How to Level the Field for Students with Special Needs

A mother and teacher’s story about how using technology at home and in the classroom gives kids with special needs a better chance at success

Shannon Treichel
Jan 28, 2019 · 7 min read
Delaney — photo by Shawn Gritzmacher

“Your daughter has autism.” The moment I heard those words will be seared in my brain forever. I will never forget the way I felt the day she got her diagnosis just before her fourth birthday in 2011. I felt like someone had kicked me in the stomach and I didn’t know if I’d ever catch my breath. On the other hand, I also felt a deep sense of relief. Finally, someone was giving us answers to what was going on with our little girl. I was crying even before the doctor came into the room. I knew if the developmental pediatrician told me Delaney had autism, I would be devastated. But if the doctor told us she didn’t know what the problem was and planned to send us to yet another specialist I didn’t know where else we could turn for help. Her speech was delayed. Her sensory issues were so bad that she would vomit when we tried to put shoes on her. She had low muscle tone. She wasn’t eating well. She would often stare off into space like she was having seizures. We had already seen every kind of specialist in the Twin Cities; pediatricians, endocrinologists, neurologists, gastroenterologists, occupational therapists and speech therapists. They all said the same thing. Something is “off” with her but we aren’t sure what it is. She seems “too social” to have autism.

After the diagnosis, I cried for days as I mourned the life I had imagined for our third child. I got shingles due to the stress of not knowing how to help my little girl. I let myself grieve, but then my mama bear instinct kicked in and I was ready to fight. I needed to find every resource available to give her best life possible.

She has made great strides due to her tenacious attitude, amazing teachers and therapists, and many interventions including hippotherapy, music therapy, adaptive swimming, dance, and technology. Yes, technology. There are days we wouldn’t have survived without her iPad and Chromebook. Sometimes it is to simply give us (and her) a break as she zones out on YouTube videos of kids opening toys. (I know we contributed to Ryan’s Toy Review $11 million last year.) Those tech tools were also crucial for creating social stories to explain things like going to the dentist and for using apps to teach her about emotions. I became a self-made expert on finding technology to help our daughter. As a teacher, I was noticing many of these things would also help my students in my classroom.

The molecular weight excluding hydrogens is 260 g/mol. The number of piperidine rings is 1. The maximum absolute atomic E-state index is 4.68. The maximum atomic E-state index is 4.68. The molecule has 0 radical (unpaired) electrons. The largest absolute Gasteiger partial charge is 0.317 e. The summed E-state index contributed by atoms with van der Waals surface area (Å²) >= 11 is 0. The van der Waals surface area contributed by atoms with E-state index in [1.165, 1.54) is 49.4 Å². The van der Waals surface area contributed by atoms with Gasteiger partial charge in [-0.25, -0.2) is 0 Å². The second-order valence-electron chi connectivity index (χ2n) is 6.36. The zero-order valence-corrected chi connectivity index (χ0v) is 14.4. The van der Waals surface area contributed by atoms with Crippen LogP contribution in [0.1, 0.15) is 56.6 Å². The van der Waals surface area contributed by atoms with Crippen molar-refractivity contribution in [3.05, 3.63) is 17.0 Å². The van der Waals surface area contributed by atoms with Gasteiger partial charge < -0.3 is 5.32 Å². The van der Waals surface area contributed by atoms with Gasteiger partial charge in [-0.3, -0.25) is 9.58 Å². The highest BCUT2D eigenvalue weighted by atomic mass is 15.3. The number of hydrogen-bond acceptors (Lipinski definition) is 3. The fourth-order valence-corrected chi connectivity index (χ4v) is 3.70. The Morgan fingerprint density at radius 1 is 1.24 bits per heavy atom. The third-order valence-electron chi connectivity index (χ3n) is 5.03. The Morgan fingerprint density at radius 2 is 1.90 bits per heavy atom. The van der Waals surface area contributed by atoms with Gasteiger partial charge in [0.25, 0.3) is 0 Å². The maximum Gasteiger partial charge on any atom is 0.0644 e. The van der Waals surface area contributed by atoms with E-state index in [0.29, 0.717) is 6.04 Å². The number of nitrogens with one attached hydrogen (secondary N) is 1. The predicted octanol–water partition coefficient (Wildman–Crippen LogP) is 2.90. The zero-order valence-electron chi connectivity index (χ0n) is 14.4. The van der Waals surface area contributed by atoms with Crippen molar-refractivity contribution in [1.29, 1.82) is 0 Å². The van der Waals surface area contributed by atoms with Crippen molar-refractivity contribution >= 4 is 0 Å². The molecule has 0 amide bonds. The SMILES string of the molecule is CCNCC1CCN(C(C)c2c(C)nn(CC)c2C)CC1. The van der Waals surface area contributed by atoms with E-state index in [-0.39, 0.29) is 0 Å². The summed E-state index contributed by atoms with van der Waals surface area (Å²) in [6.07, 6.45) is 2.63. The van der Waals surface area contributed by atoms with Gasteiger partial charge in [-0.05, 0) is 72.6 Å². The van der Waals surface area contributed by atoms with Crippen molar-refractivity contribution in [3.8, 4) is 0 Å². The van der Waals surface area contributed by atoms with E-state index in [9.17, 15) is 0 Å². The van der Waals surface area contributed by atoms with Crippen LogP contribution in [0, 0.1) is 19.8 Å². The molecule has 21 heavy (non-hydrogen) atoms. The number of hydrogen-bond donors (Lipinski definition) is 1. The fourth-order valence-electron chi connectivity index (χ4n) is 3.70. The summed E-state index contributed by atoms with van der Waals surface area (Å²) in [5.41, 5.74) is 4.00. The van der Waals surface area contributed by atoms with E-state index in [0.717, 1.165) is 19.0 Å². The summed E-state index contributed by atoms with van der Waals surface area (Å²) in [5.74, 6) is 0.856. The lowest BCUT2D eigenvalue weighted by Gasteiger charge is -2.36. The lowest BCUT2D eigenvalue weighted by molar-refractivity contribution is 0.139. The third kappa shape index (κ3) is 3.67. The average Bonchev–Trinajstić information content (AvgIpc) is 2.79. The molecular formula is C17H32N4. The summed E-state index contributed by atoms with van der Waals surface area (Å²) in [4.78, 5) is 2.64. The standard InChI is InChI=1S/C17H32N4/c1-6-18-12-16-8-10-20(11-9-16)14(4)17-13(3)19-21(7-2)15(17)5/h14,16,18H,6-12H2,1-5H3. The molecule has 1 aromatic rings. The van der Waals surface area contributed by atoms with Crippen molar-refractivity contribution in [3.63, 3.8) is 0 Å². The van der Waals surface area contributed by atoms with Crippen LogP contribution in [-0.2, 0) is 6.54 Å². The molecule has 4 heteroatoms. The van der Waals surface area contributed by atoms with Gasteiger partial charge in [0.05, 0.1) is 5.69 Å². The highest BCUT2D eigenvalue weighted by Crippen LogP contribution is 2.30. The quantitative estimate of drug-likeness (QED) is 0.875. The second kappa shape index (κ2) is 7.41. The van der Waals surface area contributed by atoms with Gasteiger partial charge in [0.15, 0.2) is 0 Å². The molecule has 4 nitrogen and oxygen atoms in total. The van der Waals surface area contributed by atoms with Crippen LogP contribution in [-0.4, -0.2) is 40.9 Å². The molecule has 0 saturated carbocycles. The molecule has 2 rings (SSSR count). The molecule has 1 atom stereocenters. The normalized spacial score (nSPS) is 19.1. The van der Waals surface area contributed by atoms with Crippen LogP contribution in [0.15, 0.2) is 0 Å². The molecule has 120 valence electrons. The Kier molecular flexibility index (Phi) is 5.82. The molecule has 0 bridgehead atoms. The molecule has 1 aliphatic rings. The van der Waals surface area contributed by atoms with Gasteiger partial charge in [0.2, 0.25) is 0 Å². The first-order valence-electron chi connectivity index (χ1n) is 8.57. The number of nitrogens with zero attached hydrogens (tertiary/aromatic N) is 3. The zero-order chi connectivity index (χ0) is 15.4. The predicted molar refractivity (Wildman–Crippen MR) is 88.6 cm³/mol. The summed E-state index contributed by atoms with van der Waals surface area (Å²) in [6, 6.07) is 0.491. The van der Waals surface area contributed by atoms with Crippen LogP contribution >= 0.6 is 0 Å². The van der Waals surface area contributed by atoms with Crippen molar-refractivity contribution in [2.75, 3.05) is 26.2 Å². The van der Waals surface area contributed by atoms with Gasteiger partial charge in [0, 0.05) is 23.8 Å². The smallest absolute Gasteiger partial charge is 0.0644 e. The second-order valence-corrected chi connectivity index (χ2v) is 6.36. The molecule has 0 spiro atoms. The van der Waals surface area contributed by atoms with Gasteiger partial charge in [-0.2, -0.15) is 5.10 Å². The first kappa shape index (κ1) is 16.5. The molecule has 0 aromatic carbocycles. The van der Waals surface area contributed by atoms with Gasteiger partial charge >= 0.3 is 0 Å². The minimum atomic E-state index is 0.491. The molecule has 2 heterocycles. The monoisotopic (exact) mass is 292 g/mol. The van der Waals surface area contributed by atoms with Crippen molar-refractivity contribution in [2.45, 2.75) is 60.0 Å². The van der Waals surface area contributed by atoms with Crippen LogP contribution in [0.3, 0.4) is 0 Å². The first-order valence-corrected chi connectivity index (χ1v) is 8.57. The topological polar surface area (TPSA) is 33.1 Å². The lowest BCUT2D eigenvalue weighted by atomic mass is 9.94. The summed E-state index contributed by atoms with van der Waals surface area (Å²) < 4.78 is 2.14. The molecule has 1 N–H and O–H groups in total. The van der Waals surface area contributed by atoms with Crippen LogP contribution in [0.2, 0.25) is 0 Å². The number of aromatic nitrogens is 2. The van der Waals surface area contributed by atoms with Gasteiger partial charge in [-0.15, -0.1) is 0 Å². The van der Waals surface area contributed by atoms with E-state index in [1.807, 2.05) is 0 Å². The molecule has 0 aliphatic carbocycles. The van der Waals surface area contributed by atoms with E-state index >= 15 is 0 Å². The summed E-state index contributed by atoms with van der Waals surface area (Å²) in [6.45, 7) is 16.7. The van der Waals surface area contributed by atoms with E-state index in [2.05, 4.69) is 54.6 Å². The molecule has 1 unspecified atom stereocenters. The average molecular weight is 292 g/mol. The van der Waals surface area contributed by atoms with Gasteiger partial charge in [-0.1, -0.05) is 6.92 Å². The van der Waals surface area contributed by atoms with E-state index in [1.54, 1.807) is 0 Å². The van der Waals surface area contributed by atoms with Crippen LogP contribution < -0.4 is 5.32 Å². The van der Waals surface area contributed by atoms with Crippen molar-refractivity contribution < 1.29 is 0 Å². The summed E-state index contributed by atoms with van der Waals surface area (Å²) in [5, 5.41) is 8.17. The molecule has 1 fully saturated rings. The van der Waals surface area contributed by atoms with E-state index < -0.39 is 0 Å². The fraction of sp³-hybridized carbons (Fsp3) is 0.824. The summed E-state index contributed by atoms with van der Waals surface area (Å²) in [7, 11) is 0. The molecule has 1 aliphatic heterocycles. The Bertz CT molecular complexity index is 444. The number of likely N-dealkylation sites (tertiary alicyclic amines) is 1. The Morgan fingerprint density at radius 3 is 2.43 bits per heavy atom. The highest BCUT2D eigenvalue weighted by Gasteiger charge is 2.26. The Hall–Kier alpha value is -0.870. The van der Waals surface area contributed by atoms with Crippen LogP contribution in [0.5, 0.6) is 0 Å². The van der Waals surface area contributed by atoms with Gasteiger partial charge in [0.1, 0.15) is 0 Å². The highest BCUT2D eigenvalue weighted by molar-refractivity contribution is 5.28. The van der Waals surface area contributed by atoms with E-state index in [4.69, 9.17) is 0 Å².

How does technology help level the playing field for kids with special needs, both at home and at school? I recently asked this question on a special needs parent Facebook group and the responses quickly flooded my inbox. Parents want opportunities for their kids to “show what they know” and to overcome barriers that may be hindering learning. Often times technology is the answer to those problems.

Several parents raved about different communication devices including Dynovox, Accent 800, NovaChat, and Proloquo2Go that help their children communicate. Parents are also using timers for transitions and schedules along with the Octopus watch to help make kids more independent. They use video apps to participate in making stories without writing, apps like Pictello for creating social stories, and a phone simulation app to teach phone numbers. Other favorites are MarcoPolo’s apps to teach about weather, Signing Times streaming service and app to teach sign language, Sago Mini to help with playing skills and interaction, and Toca Boca games for imagination. Families are using websites like ABCYa for emotional regulation and Outschool to allow for social interaction for a child who has extreme anxiety and can participate from home with kids her own age in a virtual classroom. One parent mentioned how watching PBS Kids on an iPad has helped her daughter learn how to script which has helped her with learning to speak. “It’s not as intense as private therapy since the human element is eliminated.” Scripts are short narratives that help prepare kids with autism and others in need for social situations like riding the bus, interacting with peers, and ordering food in a restaurant. These interventions provide structure and routine to situations that could cause anxiety or stress.